Imminent death syndrome

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Imminent death syndrome
Benito Rodriguez
Miami Dade College

Imminent death syndrome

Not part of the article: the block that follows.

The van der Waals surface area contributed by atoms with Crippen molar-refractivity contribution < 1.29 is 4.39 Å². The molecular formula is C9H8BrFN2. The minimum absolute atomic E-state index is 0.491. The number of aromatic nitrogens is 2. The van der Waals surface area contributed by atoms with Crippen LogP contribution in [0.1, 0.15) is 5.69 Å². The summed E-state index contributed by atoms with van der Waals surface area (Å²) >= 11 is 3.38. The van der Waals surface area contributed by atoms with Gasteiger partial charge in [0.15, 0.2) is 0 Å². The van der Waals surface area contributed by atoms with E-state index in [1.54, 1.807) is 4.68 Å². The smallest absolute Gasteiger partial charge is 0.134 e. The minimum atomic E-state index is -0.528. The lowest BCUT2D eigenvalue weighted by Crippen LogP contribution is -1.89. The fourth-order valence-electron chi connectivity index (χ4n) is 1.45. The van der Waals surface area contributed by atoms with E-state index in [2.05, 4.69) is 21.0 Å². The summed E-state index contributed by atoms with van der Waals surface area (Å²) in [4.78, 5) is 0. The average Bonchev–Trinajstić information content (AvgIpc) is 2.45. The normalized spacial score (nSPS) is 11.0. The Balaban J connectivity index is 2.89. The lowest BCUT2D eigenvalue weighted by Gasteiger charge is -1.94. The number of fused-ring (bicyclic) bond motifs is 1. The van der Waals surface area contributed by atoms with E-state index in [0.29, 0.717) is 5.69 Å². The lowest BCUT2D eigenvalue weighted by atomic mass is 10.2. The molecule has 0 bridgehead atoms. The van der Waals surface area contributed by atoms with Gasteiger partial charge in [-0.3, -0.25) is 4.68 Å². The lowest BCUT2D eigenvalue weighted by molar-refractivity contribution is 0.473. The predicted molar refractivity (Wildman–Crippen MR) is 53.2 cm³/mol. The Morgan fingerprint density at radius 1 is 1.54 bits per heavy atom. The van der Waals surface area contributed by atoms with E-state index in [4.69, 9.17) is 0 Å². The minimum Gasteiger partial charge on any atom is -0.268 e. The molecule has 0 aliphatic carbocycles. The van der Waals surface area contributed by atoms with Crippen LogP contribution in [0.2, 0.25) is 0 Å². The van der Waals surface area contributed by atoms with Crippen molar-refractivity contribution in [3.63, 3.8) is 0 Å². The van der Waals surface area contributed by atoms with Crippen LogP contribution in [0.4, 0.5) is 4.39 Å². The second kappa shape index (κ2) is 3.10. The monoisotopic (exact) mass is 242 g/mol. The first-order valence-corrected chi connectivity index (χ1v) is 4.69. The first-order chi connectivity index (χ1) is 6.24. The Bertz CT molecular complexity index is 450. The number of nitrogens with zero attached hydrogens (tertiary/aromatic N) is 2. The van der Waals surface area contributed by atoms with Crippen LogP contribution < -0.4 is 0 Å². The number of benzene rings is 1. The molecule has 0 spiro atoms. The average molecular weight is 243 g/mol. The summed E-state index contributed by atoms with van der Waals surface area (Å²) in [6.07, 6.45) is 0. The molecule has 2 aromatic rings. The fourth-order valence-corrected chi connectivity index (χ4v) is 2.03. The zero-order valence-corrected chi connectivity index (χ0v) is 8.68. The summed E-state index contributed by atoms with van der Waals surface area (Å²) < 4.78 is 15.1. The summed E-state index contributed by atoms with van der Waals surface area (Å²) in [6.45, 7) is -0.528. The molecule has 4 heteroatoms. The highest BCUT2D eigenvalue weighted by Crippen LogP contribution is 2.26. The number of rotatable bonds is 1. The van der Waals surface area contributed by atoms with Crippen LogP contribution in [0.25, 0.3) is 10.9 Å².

Everybody is different, different fingerprints, different iris, different genes, personality, gifts, talents, and also a different death. Nobody dies the same way, this is another difference, so here is a collection of experiences when impending death is present. Nurses are the ones to take care of those who are at the end of life. It is a sad privilege to share with their families when this crucial moment comes. It is a privilege, because nurses have the education, experience and dedication to help during this transitional period. Dignity is a distinguishing concept that only human beings have. This concept goes with us until the last breath. Care givers like nurses, doctors, families and any other member of the interdisciplinary team should consider it. Nobody knows how is going to die, maybe violently or suddenly, maybe slowly, we don’t know. This work is a compendium of signs before death, collected from those that have experienced the process of dying. Clinicians are unable to accurately predict how long individual patients will survive. Although they may not be able to predict the overall course and nature of any individual’s illness, experienced clinicians recognize the impending death. In many cases, a dying process, lasting hours, days, or occasionally weeks, precedes death. Nurses have used the term “terminal syndrome” for the dying process (Dendaas, 2002) Patients with advanced cancer and their families commonly ask clinicians for estimates of survival. Knowledge of the projected length of an advanced illness enables patients to make appropriate plans. Most of these patients want to know what’s going to happen as far as how they will deteriorate, how will affect them as it gets closer to the end. They often think it’s traumatic, whether they lose control of their bowels or bladder or cough up blood or gasp for air. Families need to be...
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